A match shortened to 39 overs did Riverview Motel Whanganui no favours in chasing down Marlborough's first innings target in their opening game in the Chapple Cup cricket competition in Levin last weekend.
Due to a flight delay, half of the Marlborough side were held up and the match on Friday was shortened to a 39 over contest on a flat wicket at Donnelly Park.
Marlborough started steadily and only lost their second wicket at 126 at the end of the 27th over. From there, wickets fell regularly with some good outfield catches combined with some steady bowling.
While being a little expensive, Ross Kinnerley took three wickets. Connor O'Leary was probably the pick of the bowlers with 2-30. Both Joel Clarke and Hadleigh O'Leary were economical.
Marlborough's innings was anchored by Tarin Mason who scored a patient 58 from 87 balls. They ended their 39 overs at 204/7, a solid score but one that should have been achievable with a controlled chase by the Whanganui batsman.
The Whanganui top order were immediately put under pressure as the Marlborough opening bowlers hit good lengths and were supported by enthusiastic catching and fielding.
Despite most of the batsmen making starts, Whanganui soon found themselves at 75/6.
Captain Ben Smith remained at the crease and despite nursing a knee injury was looking comfortable and simply needed some support.
Chris Sharrock provided that with 27 to push the score through to 141 before Smith fell for 55.
Sharrock, followed soon after and with the side eight wickets down needing a further 60 off the last six overs the hopes of victory were slim.
However, Joel Clarke (26 not out off 21) and Fraser Kinnerley (24 not out off 17 balls) had other ideas. They both played cleverly and then aggressively to push their side to the brink of victory.
Whanganui needed six from the last ball to win the match, but couldn't quite achieve it and Marlborough won the match by 4 runs.
This was a solid first effort by the bowlers, but a rusty top order batting performance. The side showed a lot of grit to take the game to the wire and almost pull off an unlikely victory.
On Saturday Whanganui played hosts Horowhenua-Kapiti, who are an ambitious province with an impressive indoor winter facility, backed up by good playing facilities and administration.
Whanganui won the toss and batted with a damp outfield in cool, overcast and very windy conditions.
Whanganui lost Max Carroll early but recovered with two positive partnerships involving Mark Fraser, Ben Smith and Sam Sheriff.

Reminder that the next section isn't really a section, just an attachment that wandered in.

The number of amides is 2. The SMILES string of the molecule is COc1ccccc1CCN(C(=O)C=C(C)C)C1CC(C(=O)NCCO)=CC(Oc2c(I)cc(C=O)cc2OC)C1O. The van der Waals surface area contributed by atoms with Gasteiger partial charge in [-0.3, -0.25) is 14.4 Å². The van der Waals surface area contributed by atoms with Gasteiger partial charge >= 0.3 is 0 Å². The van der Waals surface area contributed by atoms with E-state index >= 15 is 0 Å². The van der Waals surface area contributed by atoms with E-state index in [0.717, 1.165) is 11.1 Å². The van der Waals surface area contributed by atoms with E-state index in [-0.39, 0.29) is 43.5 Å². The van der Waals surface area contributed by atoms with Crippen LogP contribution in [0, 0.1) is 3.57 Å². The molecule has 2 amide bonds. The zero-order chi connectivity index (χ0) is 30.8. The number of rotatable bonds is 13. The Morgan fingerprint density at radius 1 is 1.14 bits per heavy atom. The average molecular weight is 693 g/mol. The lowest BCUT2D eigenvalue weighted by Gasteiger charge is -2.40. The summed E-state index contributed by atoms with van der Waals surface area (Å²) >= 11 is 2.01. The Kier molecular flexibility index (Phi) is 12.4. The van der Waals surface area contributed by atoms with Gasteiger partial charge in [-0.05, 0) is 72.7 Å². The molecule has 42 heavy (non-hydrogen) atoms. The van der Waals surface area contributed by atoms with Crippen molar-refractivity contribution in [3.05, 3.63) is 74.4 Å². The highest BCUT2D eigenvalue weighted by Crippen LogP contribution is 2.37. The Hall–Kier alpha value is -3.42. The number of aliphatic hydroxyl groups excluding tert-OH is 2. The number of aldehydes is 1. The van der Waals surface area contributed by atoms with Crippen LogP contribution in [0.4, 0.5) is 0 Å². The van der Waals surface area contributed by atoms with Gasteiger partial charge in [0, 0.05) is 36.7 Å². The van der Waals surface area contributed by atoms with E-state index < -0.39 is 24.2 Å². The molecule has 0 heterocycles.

At 149/3 in the 35th over a total in excess of 250 should have been achievable. However, over the next 10 overs the innings lost momentum which inevitably led to wickets as incoming batsmen felt the pressure to attack prematurely.
In the end it required another attacking cameo from Kinnerley to get the side through to 223/7.
While respectable, the total appeared to be below par on a flat wicket offering little bounce or sideways movement for the bowlers.
Sam Sherriff scored a fluent 87 and was robbed of a deserved century by a moment's lack of concentration.
In their chase, Horowhenua lost their first wicket at 25, but then the powerful Chad Law (90 not out) and Dylan Reder (101 off 99 balls) took the game away from a Whanganui side who were struggling in the fierce winds.
Reder survived a simple catch in his early 30s before nicking the next ball straight to where first slip, who had just been taken out, would have been. Perhaps realising this was his day, Reder put those game changing moments behind him and proceeded to dominate the Whanganui attack with aggressive batting.
Horowhenua Kapiti won the game comfortably by eight wickets with seven overs to spare. Joel Clarke was the pick of the bowlers with 10 economical overs.
The side moved across to Manawatu for two T20 matches on Sunday.
However, the poor weather also decided to move across there and the games were cancelled due to persistent rain.
The Whanganui players will need to put in more hours of personal training if they want to compete with these Central Districts unions.
It was clear that most of the sides have been practising regularly throughout winter in their respective indoor training facilities.
In contrast, the vast majority of the Whanganui side have played a handful of games between them and don't currently have the opportunity to use an indoor facility over winter to hone their skills.
The Whanganui cricket community continue to cross their fingers at the prospect of the new indoor cricket facility at Whanganui's Springvale Sport Stadium. It is hoped this will be a reality for cricketers of all abilities to use over winter next year.
Whanganui now face the prospect of travelling to Hawke's Bay on December 5/6 to play the traditionally strong team that was unexpectedly beaten by Nelson in the Chapple Cup final.